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Manure-Processing Equipment Maker Employs NFC

Nutrient Control Systems is adopting NFC RFID technology to make it easier for farmers and its other customers to access information about its products.
By Claire Swedberg

The TapLive system not only lets users view information and store links about a particular product on their phone, without needing to carry paperwork (brochures or flyers), but also allows NCS to view how much interest there is for the equipment at each location, and when. Kemp says she can then determine how well specific machines are attracting attention, along with where this occurs, and thus plan the marketing of those products, as well as future trade show exhibits, based on those results.

Beginning this fall, the company intends to begin applying NFC RFID tags to all equipment that it sells. Moreover, it plans to ship tags to existing customers, to be applied to the NCS equipment they use at their facilities.

NCS' Alyson Kemp
The ID number encoded on each product's NFC tag will be linked to that machine's serial number (which would be entered into the TapLive software at the time of manufacture, or by the farmer when he or she attached the tag to an NCS machine). When an individual taps the tag with an Android phone equipped with NFC functionality, that person will then be able to access online content, such as a user's manual, parts-ordering information, or the locations of authorized service and repair businesses within that user's area (based on the phone's GPS data).

Without the NFC system, a farmer would need to search for a serial number printed on a piece of equipment, find the company's website or phone number and then seek out the information. "NFC provides a seamless experience," Neil says. "Just tap the tag." The latest generation of farmers nearly all carry a smartphone with them, he notes, and thus respond well to technology. As such, Neil adds, these younger farmers tend to like the idea of using NFC to access data quickly.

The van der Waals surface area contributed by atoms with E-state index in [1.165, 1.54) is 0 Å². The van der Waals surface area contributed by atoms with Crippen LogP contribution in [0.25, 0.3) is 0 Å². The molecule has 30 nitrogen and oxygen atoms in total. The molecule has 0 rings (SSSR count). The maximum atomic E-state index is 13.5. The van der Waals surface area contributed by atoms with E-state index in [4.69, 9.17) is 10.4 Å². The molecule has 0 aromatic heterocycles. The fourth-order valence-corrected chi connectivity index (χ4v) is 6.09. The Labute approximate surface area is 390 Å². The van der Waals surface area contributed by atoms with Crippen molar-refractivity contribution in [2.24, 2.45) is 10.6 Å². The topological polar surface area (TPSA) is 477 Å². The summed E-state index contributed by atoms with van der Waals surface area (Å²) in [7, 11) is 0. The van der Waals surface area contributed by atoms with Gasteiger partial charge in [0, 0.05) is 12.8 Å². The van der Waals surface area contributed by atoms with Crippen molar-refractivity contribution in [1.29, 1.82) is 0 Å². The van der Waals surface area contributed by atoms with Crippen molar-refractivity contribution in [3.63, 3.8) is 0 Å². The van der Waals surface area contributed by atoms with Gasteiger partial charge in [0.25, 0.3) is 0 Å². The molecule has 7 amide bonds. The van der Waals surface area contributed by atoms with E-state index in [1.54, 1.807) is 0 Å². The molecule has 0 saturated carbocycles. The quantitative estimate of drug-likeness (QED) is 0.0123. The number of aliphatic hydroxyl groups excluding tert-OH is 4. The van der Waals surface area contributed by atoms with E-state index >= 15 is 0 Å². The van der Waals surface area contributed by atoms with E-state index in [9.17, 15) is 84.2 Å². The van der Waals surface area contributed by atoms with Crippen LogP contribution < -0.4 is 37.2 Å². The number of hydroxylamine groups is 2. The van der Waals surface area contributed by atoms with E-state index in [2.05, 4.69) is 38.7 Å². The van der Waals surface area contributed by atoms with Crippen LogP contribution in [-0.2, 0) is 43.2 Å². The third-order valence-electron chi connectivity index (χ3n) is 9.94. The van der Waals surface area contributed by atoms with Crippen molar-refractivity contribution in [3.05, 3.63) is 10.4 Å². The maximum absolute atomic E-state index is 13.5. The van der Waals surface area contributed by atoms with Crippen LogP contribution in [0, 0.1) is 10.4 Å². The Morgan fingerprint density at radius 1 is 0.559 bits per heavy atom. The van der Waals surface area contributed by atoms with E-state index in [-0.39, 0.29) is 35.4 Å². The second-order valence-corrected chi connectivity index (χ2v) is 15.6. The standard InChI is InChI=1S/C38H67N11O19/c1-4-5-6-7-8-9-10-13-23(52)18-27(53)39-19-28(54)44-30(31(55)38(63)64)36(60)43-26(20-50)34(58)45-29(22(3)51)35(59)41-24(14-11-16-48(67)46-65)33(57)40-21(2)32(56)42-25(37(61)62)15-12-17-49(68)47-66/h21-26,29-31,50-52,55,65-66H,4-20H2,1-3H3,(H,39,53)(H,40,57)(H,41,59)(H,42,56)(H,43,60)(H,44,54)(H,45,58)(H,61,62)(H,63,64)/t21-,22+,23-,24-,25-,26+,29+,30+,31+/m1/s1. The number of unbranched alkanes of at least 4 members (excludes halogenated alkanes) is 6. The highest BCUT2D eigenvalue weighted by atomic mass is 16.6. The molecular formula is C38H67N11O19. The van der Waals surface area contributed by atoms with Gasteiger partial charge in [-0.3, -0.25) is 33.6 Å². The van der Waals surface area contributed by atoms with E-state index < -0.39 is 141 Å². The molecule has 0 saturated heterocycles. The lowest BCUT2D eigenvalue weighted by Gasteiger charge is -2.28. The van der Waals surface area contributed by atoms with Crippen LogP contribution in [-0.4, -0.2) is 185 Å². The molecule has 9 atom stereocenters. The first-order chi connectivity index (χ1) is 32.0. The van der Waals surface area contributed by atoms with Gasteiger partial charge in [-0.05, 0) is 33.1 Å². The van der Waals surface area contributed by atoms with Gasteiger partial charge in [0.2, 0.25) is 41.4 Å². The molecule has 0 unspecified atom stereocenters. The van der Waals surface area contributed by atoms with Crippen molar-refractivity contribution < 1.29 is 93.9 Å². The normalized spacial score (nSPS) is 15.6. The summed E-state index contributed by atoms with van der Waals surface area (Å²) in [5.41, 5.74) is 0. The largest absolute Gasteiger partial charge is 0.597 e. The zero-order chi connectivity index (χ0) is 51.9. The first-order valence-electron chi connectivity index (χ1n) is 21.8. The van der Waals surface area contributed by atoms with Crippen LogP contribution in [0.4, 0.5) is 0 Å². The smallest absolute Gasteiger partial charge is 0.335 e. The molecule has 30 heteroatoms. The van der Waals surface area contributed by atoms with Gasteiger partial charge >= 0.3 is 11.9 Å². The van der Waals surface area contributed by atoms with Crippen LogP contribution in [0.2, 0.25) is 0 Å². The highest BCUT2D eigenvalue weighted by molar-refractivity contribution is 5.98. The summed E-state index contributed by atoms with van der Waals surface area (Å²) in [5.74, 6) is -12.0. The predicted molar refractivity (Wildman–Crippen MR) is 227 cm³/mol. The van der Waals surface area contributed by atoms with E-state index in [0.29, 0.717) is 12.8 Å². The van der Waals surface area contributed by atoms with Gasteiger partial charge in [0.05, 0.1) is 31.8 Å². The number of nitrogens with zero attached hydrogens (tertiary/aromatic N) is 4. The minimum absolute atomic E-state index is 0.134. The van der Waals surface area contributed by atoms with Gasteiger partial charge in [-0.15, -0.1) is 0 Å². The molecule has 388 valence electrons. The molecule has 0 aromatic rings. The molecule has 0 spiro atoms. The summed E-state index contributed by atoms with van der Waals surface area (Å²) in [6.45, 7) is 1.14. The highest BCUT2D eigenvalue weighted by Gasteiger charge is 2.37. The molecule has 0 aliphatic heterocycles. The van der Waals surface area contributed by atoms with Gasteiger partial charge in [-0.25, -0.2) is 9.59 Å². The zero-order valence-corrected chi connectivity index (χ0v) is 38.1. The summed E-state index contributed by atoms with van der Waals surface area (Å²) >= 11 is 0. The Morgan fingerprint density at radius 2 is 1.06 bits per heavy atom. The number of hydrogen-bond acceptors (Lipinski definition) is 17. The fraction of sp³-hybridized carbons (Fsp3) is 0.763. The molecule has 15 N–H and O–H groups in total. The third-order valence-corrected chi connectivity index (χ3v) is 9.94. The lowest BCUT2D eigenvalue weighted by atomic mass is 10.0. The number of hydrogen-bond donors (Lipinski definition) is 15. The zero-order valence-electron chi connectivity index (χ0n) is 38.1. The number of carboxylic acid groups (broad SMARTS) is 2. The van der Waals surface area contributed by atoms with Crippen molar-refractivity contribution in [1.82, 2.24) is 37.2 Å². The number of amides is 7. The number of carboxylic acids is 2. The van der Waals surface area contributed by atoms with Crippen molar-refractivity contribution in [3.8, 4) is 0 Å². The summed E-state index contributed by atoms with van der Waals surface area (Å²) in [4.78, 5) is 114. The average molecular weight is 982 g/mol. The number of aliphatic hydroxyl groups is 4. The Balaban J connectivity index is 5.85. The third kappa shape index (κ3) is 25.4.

The tags cost NCS less than a dollar each, Kemp reports, so the company can provide the technology to its customers for no added cost.

Purple Deck Media has provided its NFC RFID solutions to several retailers and restaurants, as well as to Franklin County Veterans and 9/11 Memorial Park (see Purple Deck Media RFID-Enables Veterans' Trail of Service). The company also provides postcards and brochures with embedded NFC RFID tags for direct-marketing mailings.

Harshbarger's Sub 'n Malt, which operates two diners in Pennsylvania, uses the TapLive system to promote its desserts and other products. The restaurant's owner has attached an NFC sticker to each menu at one of the diners. When a patron taps his NFC-enabled phone to a menu's tag, he can receive promotional offers, such as two banana splits for the price of one at the ice cream shop connected to that eatery. According to Purple Deck Media, Harshbarger's has reported that sales are up significantly since the NFC system was taken live, and the owner is now installing the technology at the other diner.

In the meantime, NCS is in conversations with a supplier of bags for packaging CowFibre bedding, about the possibility of embedding NFC tags into its bags so that customers could access data regarding the product before or after making a purchase. Kemp says her company is still discussing how the tag would be embedded in such a way that the bedding would not damage the tag or block transmissions.

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